The film stars Orson Welles, Joan Fontaine, Margaret O'Brien, Peggy Ann Garner, Sara Allgood, Henry Daniell, Agnes Moorehead, John Sutton, with Betta St. John and Elizabeth Taylor making early, uncredited appearances.
PlotDirector Robert Stevenson collaborated with novelist Aldous Huxley and theatrical-producer John Houseman on the screenplay for this 1944 adaptation of Charlotte Bronte's gothic romance Jane Eyre. After several harrowing years in an orphanage, where she was placed by a supercilious relative for exhibiting the forbidden trait of "willfulness," Jane Eyre (Joan Fontaine) secures work as a governess. Her little charge, French-accented Adele (Margaret O'Brien), is pleasant enough. But Jane's employer, the brooding, tormented Edward Rochester (Orson Welles), terrifies the prim young governess. Under Jane's gentle influence, Rochester drops his forbidding veneer, going so far as to propose marriage to Jane. But they are forbidden connubial happiness when it is revealed that Rochester is still married to a gibbering lunatic whom he is forced to keep locked in his attic. Rochester reluctantly sends Jane away, but she returns, only to find that the insane wife has burned down the mansion and rendered Rochester sightless. In the tradition of Victorian romances, this purges Rochester of any previous sins, making him a worthy mate for the loving Jane. The presence of Orson Welles in the cast (he receives top billing), coupled with the dark, Germanic style of the direction and photography, has led some impressionable cineasts to conclude that Welles, and not Stevenson, was the director. To be sure, Welles contributed ideas throughout the filming; also, the script was heavily influenced by the Mercury Theater on the Air radio version of Jane Eyre, on which Welles, John Houseman and musical director Bernard Herrmann all collaborated. But Jane Eyre was made at 20th Century-Fox, a studio disinclined to promote the auteur theory; like most Fox productions, this is a work by committee rather than the product of one man. This in no way detracts from the overall excellence of the film; of all adaptations of Jane Eyre (it had previously been filmed in 1913, 1915 and 1921, and has been remade several times since), this 1943 version is one of the best. Keep an eye out for an uncredited Elizabeth Taylor as the consumptive orphanage friend of young Jane Eyre (played as child by Peggy Ann Gardner).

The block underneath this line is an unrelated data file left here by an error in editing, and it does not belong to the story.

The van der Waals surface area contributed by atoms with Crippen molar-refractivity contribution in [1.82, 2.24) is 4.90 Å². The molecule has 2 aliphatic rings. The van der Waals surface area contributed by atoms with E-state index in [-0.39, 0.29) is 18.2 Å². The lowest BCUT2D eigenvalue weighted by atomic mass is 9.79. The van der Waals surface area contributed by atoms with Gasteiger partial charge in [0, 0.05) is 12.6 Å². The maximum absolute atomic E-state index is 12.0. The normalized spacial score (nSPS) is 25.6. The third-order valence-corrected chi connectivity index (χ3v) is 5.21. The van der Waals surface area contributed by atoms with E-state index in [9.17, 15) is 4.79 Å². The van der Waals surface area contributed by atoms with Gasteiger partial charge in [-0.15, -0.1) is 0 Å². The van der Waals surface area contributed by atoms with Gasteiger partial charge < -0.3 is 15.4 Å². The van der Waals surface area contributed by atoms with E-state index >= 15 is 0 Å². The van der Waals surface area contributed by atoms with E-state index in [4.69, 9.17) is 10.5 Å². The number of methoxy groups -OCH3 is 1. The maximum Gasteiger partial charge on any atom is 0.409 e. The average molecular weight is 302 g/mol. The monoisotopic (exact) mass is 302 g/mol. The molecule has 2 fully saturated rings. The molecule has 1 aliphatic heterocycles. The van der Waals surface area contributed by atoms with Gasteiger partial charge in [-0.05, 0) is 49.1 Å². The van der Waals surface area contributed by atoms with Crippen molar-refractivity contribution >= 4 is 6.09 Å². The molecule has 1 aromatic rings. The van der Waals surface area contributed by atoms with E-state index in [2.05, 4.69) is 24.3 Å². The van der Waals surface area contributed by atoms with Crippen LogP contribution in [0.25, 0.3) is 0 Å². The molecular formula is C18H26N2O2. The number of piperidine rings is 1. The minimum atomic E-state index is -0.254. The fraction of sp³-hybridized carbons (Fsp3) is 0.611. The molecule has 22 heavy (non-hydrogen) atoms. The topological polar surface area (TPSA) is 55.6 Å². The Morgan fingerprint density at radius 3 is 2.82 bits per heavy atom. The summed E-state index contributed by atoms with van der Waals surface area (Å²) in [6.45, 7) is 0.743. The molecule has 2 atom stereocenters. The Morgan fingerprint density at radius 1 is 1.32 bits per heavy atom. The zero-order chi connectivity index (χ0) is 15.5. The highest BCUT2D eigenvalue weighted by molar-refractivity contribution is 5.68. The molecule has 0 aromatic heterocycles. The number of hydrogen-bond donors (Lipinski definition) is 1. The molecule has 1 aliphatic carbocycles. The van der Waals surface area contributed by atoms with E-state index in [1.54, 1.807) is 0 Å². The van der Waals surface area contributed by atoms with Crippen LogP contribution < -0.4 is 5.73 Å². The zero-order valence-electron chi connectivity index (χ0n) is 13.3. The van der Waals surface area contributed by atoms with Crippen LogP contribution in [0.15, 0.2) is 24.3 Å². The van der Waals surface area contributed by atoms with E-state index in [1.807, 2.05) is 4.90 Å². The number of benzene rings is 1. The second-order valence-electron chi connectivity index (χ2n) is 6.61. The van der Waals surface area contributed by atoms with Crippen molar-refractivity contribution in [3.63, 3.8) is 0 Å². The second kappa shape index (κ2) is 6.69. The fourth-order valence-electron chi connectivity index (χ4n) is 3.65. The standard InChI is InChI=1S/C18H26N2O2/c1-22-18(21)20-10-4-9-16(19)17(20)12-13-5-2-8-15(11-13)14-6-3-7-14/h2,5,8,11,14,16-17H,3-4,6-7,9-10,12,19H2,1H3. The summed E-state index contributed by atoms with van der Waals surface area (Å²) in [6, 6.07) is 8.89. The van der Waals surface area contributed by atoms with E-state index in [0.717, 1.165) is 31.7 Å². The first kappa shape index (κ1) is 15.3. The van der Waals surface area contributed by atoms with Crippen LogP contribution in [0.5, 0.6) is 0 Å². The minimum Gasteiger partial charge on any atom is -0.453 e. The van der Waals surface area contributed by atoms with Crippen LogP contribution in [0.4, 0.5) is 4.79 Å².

- The film's screenplay was based on a radio adaptation of the novel by Orson Welles' Mercury Theatre on the Air, which John Houseman collaborated on.
- The film was acclaimed for its recreation of the Yorkshire Moors. It was actually filmed entirely in Hollywood on a heavily disguised sound stage. The long shadows and heavy fog, which added the air of a Gothic novel lacking in so many remakes, were rumored to have been the brainchild of Orson Welles. He was offered a producer's credit as thanks for his contribution but declined the offer, believing that a person who is not a director shouldn't be "just" a producer.
- This was the 7th film version of the novel.
- It was during his scoring of the film that Bernard Herrmann started working on his opera Wuthering Heights, based on the novel of the same name by Charlotte Brontë's sister Emily. He quoted some themes from the Jane Eyre film score (and other of his earlier scores) in the opera.
- Joan Fontaine - Jane Eyre
- Orson Welles - Edward Rochester
- Peggy Ann Garner - Jane Eyre as a child
- Elizabeth Taylor - Helen Burns (uncredited)
- Edith Barrett - Mrs. Alice Fairfax
- Agnes Moorehead - Mrs. Reed
- Margaret O'Brien - Adele
- Sara Allgood - Bessie
- Henry Daniell - Henry Brocklehurst
- Hillary Brooke - Blanche Ingram
QuotesThe film begins with a voice over from Jane Eyre (an original contribution by the screenwriters):
- My name is Jane Eyre... I was born in 1820, a harsh time of change in England. Money and position seemed all that mattered. Charity was a cold and disagreeable word. Religion too often wore a mask of bigotry and cruelty. There was no place for the poor or the unfortunate. I had no father or mother, brother or sister. As a child I lived with my aunt, Mrs. Reed of Gateshead Hall. I do not remember that she ever spoke one kind word to me.